Poor Saint Joseph. Even on his feast day, which we celebrated earlier this week, the news was all about Mary and Jesus. The Gospel reading was either the story of Joseph almost divorcing Mary or the Finding of Jesus in the Temple which is the Fifth Joyful Mystery of the rosary. He’s not exactly cast in the best light in either story. It would be like your friends coming to celebrate your birthday by telling everyone that story about the time when you almost left your wife over some marital problems or that time when you left your child in a large city coming back from a vacation.
Flash forward to the Nativity which we celebrate when we pray the Third Joyful Mystery of the rosary. Again, Joseph is a side character in those events. While he makes up 1/3 of the Holy Family, in most accounts he’s a background character.
But God teaches us a valuable lesson in the person of Saint Joseph. There is the lesson of remaining faithful even when life does not turn out exactly how you envision. I’m sure Saint Joseph did not anticipate telling people a story that stretched credibility about how his wife-to-be become pregnant. Nor did he probably want his son born in a stable so far away from his home. And he probably wasn’t too happy learning that they needed to flee to Egypt to escape King Herod‘s wrath. I’m sure, like many of us, Saint Joseph probably wanted a “normal” life but it just never seemed to be in the cards for him.
And yet, Saint Joseph did whatever he was asked to do or what needed to be done given the circumstances. He did not question, complain, or rebel. He is the example of following God’s Will no matter where it may take you because of the intrinsic happiness that comes from serving God. At many times, Saint Joseph could have acted in a way that would have made his life easier and happier. He could have divorced Mary and found himself a more normal life as a carpenter. But that would have been a shallow, temporary happiness because nothing outside of God’s grace can be anything but that.
We too often find ourselves in a situation that is far different than what we expect or want. Maybe we have a hard time finding a job or hate the job we have. Maybe we dream about and desire a lot of nice things that we cannot afford. Maybe our family life is challenging or feels unfilling. Maybe we have illnesses or limitations that prevent us from leading a “normal” life. But all of us, no matter who we are or what are circumstances may be, have one ability we can exercise if we choose — to follow God’s plan for us. It may not lead to the easiest life or the one you have always envisioned, but it’s the one most aligned with God’s Will. And ultimately, that’s the best life to lead.
If there was ever a patron saint of “when life gives you lemons, make lemonade,” it would be Saint Joseph. When you find yourself in difficult times or if your life just hasn’t worked out the way you thought it would, pray to Saint Joseph for strength and guidance. Think of him as your spiritual drinking buddy who can sympathize with your problems and can give you advice even if it’s just, “be strong, stay the course.”
I wanted to write one more post before Christmas. I really thought I would be able to get something out last week but two small boys really just suck up all available time and energy. I don’t have a lot of time and I’m sure many of you are already in party mode. But I would appreciate it if you could just entertain one more rosary insight before diving into the egg nog.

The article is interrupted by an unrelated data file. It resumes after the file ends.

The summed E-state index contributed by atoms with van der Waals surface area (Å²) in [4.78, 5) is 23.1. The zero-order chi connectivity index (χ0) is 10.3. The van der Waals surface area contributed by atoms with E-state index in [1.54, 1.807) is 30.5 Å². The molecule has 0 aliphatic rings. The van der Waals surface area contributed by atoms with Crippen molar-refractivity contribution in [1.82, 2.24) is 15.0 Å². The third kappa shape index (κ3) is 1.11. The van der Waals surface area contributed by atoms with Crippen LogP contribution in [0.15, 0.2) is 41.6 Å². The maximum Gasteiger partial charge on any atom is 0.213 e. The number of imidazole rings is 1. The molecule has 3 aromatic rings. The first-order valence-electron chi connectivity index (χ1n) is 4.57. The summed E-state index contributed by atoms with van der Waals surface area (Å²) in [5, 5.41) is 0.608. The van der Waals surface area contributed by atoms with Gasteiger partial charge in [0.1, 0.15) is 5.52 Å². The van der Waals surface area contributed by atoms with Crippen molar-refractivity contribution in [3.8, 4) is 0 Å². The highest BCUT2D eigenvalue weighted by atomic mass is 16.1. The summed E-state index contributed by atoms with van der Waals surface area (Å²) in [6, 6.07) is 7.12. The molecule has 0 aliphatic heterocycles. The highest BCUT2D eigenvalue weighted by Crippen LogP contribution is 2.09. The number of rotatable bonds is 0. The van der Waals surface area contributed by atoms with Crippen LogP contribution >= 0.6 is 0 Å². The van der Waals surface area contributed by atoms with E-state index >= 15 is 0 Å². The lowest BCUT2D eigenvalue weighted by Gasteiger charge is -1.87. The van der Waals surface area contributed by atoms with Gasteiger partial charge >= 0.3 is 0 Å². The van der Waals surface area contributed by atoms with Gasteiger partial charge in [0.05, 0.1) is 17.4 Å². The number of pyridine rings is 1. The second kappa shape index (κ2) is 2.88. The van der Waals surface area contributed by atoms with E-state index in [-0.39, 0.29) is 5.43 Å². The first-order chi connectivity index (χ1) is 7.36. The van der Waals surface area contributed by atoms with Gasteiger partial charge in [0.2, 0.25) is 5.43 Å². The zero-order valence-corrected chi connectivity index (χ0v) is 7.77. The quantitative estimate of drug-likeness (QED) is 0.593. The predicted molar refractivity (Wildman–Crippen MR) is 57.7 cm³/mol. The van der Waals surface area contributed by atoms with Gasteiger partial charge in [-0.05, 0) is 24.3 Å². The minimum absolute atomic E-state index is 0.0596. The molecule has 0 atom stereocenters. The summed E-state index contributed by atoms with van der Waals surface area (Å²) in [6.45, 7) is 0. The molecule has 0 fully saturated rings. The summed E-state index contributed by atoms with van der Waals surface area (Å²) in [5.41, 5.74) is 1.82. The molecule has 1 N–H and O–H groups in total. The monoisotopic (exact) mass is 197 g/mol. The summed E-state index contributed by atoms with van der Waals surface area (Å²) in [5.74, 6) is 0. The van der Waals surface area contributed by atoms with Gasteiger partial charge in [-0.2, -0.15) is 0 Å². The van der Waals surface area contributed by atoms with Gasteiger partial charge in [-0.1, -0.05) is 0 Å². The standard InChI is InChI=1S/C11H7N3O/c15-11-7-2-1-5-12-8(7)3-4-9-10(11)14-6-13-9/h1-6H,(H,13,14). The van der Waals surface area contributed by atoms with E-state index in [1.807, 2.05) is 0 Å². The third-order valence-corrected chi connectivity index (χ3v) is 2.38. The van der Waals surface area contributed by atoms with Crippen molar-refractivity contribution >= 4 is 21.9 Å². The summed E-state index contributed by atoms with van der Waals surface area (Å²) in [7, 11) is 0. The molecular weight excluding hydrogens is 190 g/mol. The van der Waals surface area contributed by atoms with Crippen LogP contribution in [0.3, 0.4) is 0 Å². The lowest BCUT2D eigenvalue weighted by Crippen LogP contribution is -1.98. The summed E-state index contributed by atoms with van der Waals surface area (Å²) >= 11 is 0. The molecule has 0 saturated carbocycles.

The rosary mystery that relates to Christmas is an obvious one — The Third Joyful Mystery, The Nativity. I want to focus on a group of people in this mystery that I don’t think get a lot of mention in Christmas homilies — the shepherds. To recap from Luke’s Gospel:
And there were shepherds living out in the fields nearby, keeping watch over their flocks at night.9 An angel of the Lord appeared to them, and the glory of the Lord shone around them, and they were terrified.10 But the angel said to them, “Do not be afraid. I bring you good news that will cause great joy for all the people.11 Today in the town of David a Savior has been born to you; he is the Messiah, the Lord.12 This will be a sign to you: You will find a baby wrapped in cloths and lying in a manger.”
13 Suddenly a great company of the heavenly host appeared with the angel, praising God and saying,
14 “Glory to God in the highest heaven, and on earth peace to those on whom his favor rests.”
15 When the angels had left them and gone into heaven, the shepherds said to one another, “Let’s go to Bethlehem and see this thing that has happened, which the Lord has told us about.
Remember, being a shepherd nearly 2000 years ago wasn’t an easy job. A shepherd spent day and night taking care of sheep in all sorts of environments. You couldn’t just run off and leave the sheep unattended or else some wolves would have a very grand feast. While they worked in groups, I’m sure a few shepherds leaving created a huge burden on the others. So you have to picture the sense of awe they felt when they saw that great company of the heavenly host in the sky and how deeply the spirit moved them to go and seek out the baby Jesus. They risked their livelihood to catch a glimpse of Jesus, the newborn king. After all, I’m sure the “angel excuse” wasn’t going to hold up very well with their employers if the sheep were eaten by wolves. But they were filled with a sense that seeing Jesus was something unique and important. Their jobs, while important as well, could wait for a bit.